As far as international cricketers go, few are as closely aligned to rock stars as Glenn Maxwell.
He is one of the most dynamic and entertaining players to grace the international stage.
After his whirlwind T20 145 from 65 balls, he could be considered one of the world’s greatest performers.
For all his star quality, I don’t see Maxwell as the front man. He is, in fact, the lead guitarist. After the openers have established the tempo and Steve Smith’s bat has delivered compelling lyrical wonder, the scene is set for ‘The Big Show’ to cut loose as only one of the greatest axe men can.
Confidence to burn and unbelievably fast hands, Maxwell can be mesmerising. He is the Ritchie Blackmore of Australian cricket. Some of his best work will be remembered long after the smoke has cleared and the audience has left the arena.
In fact, his lead solos are worth the price of admission alone. His inclusion in the team for the third Test had many fans anticipating another electrifying onslaught.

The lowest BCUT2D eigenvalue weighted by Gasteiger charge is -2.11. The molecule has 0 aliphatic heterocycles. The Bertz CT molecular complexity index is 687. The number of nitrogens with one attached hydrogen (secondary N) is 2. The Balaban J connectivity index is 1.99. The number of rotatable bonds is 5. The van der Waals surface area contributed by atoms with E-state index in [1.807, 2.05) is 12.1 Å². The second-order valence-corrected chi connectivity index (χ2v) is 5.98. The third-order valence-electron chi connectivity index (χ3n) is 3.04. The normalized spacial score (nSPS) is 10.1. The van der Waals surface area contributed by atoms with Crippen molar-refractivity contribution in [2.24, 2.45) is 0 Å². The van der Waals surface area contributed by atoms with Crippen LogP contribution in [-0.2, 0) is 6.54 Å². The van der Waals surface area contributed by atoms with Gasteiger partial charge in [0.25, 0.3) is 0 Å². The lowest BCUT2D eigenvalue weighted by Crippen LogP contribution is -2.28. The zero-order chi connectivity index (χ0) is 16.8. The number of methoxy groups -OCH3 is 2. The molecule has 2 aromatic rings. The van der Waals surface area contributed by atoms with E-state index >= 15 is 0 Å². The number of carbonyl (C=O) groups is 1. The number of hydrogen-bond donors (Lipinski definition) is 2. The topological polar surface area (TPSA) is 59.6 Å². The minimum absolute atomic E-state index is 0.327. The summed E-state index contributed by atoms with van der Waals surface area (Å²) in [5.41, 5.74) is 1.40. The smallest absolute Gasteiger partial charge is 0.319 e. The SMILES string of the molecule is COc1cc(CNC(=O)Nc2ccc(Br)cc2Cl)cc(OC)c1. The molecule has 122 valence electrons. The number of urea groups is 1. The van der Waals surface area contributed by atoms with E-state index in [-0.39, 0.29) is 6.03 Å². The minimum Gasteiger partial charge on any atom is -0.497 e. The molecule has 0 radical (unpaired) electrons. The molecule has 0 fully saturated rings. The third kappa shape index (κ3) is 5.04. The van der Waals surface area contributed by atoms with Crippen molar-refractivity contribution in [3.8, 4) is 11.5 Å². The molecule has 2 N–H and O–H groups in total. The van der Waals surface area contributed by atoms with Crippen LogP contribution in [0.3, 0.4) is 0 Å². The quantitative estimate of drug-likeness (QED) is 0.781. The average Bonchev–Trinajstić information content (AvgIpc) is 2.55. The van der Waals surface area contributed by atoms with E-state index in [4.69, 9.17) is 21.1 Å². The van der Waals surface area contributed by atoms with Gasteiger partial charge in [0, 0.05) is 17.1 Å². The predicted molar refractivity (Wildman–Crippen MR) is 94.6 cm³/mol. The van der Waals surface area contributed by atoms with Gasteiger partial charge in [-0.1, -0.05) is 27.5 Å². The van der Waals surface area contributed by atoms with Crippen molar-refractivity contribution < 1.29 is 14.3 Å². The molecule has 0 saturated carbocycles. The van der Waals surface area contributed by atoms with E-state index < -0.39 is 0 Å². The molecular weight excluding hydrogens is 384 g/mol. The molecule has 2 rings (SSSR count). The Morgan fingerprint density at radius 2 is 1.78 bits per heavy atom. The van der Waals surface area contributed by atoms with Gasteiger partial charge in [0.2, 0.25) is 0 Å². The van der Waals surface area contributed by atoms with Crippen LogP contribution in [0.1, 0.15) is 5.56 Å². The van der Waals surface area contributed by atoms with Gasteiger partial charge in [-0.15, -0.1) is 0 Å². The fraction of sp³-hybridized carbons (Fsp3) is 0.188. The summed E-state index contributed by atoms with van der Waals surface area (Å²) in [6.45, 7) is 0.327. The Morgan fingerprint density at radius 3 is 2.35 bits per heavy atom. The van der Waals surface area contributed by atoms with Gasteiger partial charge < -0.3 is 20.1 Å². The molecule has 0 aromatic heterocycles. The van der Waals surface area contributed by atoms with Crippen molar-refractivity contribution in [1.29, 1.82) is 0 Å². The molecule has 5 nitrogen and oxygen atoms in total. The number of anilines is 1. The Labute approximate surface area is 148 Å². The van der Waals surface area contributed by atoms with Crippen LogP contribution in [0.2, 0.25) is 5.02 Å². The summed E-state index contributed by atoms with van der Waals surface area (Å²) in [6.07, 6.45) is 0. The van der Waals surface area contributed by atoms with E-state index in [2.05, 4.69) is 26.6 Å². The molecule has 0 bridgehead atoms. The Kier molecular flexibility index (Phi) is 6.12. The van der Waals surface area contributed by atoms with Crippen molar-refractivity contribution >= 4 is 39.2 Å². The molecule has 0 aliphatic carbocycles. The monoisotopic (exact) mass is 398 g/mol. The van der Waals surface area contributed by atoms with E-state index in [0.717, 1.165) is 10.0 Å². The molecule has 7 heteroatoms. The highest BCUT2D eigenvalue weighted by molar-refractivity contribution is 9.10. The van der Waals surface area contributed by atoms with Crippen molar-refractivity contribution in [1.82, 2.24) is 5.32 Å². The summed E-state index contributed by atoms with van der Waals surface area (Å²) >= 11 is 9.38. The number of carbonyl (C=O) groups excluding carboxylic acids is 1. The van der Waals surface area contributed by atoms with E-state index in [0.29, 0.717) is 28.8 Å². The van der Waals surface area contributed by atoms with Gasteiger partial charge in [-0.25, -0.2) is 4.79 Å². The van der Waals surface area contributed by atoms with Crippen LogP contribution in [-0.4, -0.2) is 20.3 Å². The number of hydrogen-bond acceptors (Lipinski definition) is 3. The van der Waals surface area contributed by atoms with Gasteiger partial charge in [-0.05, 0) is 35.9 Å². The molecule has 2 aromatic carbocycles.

The stage was set. It was his time. Standing in the spotlight, with every eye upon him, he began to play.
We waited for his screaming guitar solo, anticipating for him to spectacularly announce his arrival and make us forget that anybody else was there. This time, however, he didn’t do that.
For the first time, ever, he never rushed to steal the attention. He just played. It was as though he heard Smith’s song and accompanied him, providing the melody for Smith to sing to.
With his captain in great voice, could it be that Maxwell didn’t need to shine? Perhaps, so he just played. Every now and then, Maxwell freed his hands and magic poured forth, but just for a moment, then he withdrew once more allowing his captain’s brightness to shine.
For hours, he delivered this beautiful arrangement, ebbing and flowing in perfect harmony with Smith. When Glenn finally put down his instrument, we had experienced something very special.
No Smoke on the Water, no Street of Dreams. No powerful rock anthem for us to head bang along to.
Instead, Maxwell’s accompaniment had provided us all with a ‘Concerto in A(sia) minor’. It was beautiful, transcending anything he had achieved before.
Well played Maestro! Well played! Encore!